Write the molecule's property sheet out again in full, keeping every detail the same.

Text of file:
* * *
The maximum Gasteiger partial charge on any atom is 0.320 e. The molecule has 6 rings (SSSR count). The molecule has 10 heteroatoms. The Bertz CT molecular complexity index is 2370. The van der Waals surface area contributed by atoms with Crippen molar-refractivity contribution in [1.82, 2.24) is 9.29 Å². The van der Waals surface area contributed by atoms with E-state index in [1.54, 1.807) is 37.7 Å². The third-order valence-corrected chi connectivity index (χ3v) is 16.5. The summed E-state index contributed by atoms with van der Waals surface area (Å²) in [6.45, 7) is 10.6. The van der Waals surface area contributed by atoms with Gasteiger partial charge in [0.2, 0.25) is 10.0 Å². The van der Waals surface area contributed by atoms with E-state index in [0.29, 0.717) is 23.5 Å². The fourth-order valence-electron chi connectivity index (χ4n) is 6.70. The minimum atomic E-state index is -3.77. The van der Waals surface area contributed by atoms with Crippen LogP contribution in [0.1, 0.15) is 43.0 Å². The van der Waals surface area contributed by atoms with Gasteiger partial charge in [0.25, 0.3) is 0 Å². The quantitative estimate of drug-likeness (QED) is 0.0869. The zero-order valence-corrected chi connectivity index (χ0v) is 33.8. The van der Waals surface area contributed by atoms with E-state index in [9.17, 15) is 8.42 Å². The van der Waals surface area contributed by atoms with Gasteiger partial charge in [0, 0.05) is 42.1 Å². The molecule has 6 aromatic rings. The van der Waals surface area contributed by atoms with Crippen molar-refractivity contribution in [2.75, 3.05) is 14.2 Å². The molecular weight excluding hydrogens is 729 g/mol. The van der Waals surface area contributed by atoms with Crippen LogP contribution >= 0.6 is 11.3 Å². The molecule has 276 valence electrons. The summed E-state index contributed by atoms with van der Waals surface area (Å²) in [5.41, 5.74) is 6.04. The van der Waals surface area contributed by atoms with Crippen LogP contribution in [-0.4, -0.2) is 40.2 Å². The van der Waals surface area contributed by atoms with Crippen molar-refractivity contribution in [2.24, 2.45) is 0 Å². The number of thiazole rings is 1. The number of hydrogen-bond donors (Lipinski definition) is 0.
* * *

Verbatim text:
The maximum Gasteiger partial charge on any atom is 0.320 e. The molecule has 6 rings (SSSR count). The molecule has 10 heteroatoms. The Bertz CT molecular complexity index is 2370. The van der Waals surface area contributed by atoms with Crippen molar-refractivity contribution in [1.82, 2.24) is 9.29 Å². The van der Waals surface area contributed by atoms with E-state index in [1.54, 1.807) is 37.7 Å². The third-order valence-corrected chi connectivity index (χ3v) is 16.5. The summed E-state index contributed by atoms with van der Waals surface area (Å²) in [6.45, 7) is 10.6. The van der Waals surface area contributed by atoms with Gasteiger partial charge in [0.2, 0.25) is 10.0 Å². The van der Waals surface area contributed by atoms with E-state index in [0.29, 0.717) is 23.5 Å². The fourth-order valence-electron chi connectivity index (χ4n) is 6.70. The minimum atomic E-state index is -3.77. The van der Waals surface area contributed by atoms with Crippen LogP contribution in [0.1, 0.15) is 43.0 Å². The van der Waals surface area contributed by atoms with Gasteiger partial charge in [0.25, 0.3) is 0 Å². The quantitative estimate of drug-likeness (QED) is 0.0869. The zero-order valence-corrected chi connectivity index (χ0v) is 33.8. The van der Waals surface area contributed by atoms with E-state index in [9.17, 15) is 8.42 Å². The van der Waals surface area contributed by atoms with Gasteiger partial charge in [0, 0.05) is 42.1 Å². The molecule has 6 aromatic rings. The van der Waals surface area contributed by atoms with Crippen molar-refractivity contribution in [2.75, 3.05) is 14.2 Å². The molecular weight excluding hydrogens is 729 g/mol. The van der Waals surface area contributed by atoms with Crippen LogP contribution >= 0.6 is 11.3 Å². The molecule has 276 valence electrons. The summed E-state index contributed by atoms with van der Waals surface area (Å²) in [5.41, 5.74) is 6.04. The van der Waals surface area contributed by atoms with Crippen LogP contribution in [-0.4, -0.2) is 40.2 Å². The van der Waals surface area contributed by atoms with Crippen molar-refractivity contribution in [2.24, 2.45) is 0 Å². The number of thiazole rings is 1. The number of hydrogen-bond donors (Lipinski definition) is 0.